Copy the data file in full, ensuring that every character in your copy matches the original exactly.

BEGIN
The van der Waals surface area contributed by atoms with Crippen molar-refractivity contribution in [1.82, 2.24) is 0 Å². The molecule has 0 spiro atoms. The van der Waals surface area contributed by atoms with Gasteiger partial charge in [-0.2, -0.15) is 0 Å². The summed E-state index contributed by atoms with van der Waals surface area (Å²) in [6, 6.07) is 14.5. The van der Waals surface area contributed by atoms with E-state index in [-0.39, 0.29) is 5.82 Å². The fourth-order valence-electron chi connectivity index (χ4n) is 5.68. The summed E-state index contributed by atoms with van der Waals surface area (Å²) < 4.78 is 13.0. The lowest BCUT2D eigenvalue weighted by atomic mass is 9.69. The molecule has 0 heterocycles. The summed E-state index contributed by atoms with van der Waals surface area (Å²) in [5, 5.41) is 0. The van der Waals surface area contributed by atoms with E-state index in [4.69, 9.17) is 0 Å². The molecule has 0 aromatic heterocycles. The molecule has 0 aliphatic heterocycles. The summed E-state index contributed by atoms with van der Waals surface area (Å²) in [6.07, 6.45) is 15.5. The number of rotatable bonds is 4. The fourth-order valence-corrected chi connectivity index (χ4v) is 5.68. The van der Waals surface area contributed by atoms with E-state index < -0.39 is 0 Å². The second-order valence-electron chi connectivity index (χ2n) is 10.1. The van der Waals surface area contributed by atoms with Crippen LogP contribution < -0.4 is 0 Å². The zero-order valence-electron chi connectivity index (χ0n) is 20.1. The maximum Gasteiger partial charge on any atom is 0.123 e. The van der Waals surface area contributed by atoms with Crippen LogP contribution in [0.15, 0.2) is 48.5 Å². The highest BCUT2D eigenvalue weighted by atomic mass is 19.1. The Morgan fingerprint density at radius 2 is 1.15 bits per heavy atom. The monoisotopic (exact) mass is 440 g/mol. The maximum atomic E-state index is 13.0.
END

The van der Waals surface area contributed by atoms with Crippen molar-refractivity contribution in [1.82, 2.24) is 0 Å². The molecule has 0 spiro atoms. The van der Waals surface area contributed by atoms with Gasteiger partial charge in [-0.2, -0.15) is 0 Å². The summed E-state index contributed by atoms with van der Waals surface area (Å²) in [6, 6.07) is 14.5. The van der Waals surface area contributed by atoms with E-state index in [-0.39, 0.29) is 5.82 Å². The fourth-order valence-electron chi connectivity index (χ4n) is 5.68. The summed E-state index contributed by atoms with van der Waals surface area (Å²) < 4.78 is 13.0. The lowest BCUT2D eigenvalue weighted by atomic mass is 9.69. The molecule has 0 heterocycles. The summed E-state index contributed by atoms with van der Waals surface area (Å²) in [5, 5.41) is 0. The van der Waals surface area contributed by atoms with E-state index in [4.69, 9.17) is 0 Å². The molecule has 0 aromatic heterocycles. The molecule has 0 aliphatic heterocycles. The summed E-state index contributed by atoms with van der Waals surface area (Å²) in [6.07, 6.45) is 15.5. The number of rotatable bonds is 4. The fourth-order valence-corrected chi connectivity index (χ4v) is 5.68. The van der Waals surface area contributed by atoms with E-state index < -0.39 is 0 Å². The second-order valence-electron chi connectivity index (χ2n) is 10.1. The van der Waals surface area contributed by atoms with Crippen LogP contribution < -0.4 is 0 Å². The zero-order valence-electron chi connectivity index (χ0n) is 20.1. The maximum Gasteiger partial charge on any atom is 0.123 e. The van der Waals surface area contributed by atoms with Crippen LogP contribution in [0.15, 0.2) is 48.5 Å². The highest BCUT2D eigenvalue weighted by atomic mass is 19.1. The Morgan fingerprint density at radius 2 is 1.15 bits per heavy atom. The monoisotopic (exact) mass is 440 g/mol. The maximum atomic E-state index is 13.0.